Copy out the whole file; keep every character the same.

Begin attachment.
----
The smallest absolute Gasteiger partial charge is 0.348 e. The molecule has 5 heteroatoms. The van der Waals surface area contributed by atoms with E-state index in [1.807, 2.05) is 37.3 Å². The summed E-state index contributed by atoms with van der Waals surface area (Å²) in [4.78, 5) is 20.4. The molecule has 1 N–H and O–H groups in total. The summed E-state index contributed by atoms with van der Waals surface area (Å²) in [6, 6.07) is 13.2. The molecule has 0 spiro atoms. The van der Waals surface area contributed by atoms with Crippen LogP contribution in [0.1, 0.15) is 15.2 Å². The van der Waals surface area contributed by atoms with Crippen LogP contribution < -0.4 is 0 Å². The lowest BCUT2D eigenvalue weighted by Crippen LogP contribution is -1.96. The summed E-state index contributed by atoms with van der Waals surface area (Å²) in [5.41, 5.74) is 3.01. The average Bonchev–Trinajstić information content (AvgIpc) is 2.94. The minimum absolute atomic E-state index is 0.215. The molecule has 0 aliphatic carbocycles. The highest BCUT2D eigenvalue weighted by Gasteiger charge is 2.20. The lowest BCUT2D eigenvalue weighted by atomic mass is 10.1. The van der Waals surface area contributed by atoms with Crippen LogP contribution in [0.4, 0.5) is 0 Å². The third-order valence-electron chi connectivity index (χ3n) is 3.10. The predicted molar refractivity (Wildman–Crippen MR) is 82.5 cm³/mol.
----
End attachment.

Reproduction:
The smallest absolute Gasteiger partial charge is 0.348 e. The molecule has 5 heteroatoms. The van der Waals surface area contributed by atoms with E-state index in [1.807, 2.05) is 37.3 Å². The summed E-state index contributed by atoms with van der Waals surface area (Å²) in [4.78, 5) is 20.4. The molecule has 1 N–H and O–H groups in total. The summed E-state index contributed by atoms with van der Waals surface area (Å²) in [6, 6.07) is 13.2. The molecule has 0 spiro atoms. The van der Waals surface area contributed by atoms with Crippen LogP contribution in [0.1, 0.15) is 15.2 Å². The van der Waals surface area contributed by atoms with Crippen LogP contribution < -0.4 is 0 Å². The lowest BCUT2D eigenvalue weighted by Crippen LogP contribution is -1.96. The summed E-state index contributed by atoms with van der Waals surface area (Å²) in [5.41, 5.74) is 3.01. The average Bonchev–Trinajstić information content (AvgIpc) is 2.94. The minimum absolute atomic E-state index is 0.215. The molecule has 0 aliphatic carbocycles. The highest BCUT2D eigenvalue weighted by Gasteiger charge is 2.20. The lowest BCUT2D eigenvalue weighted by atomic mass is 10.1. The van der Waals surface area contributed by atoms with Crippen LogP contribution in [0.4, 0.5) is 0 Å². The third-order valence-electron chi connectivity index (χ3n) is 3.10. The predicted molar refractivity (Wildman–Crippen MR) is 82.5 cm³/mol.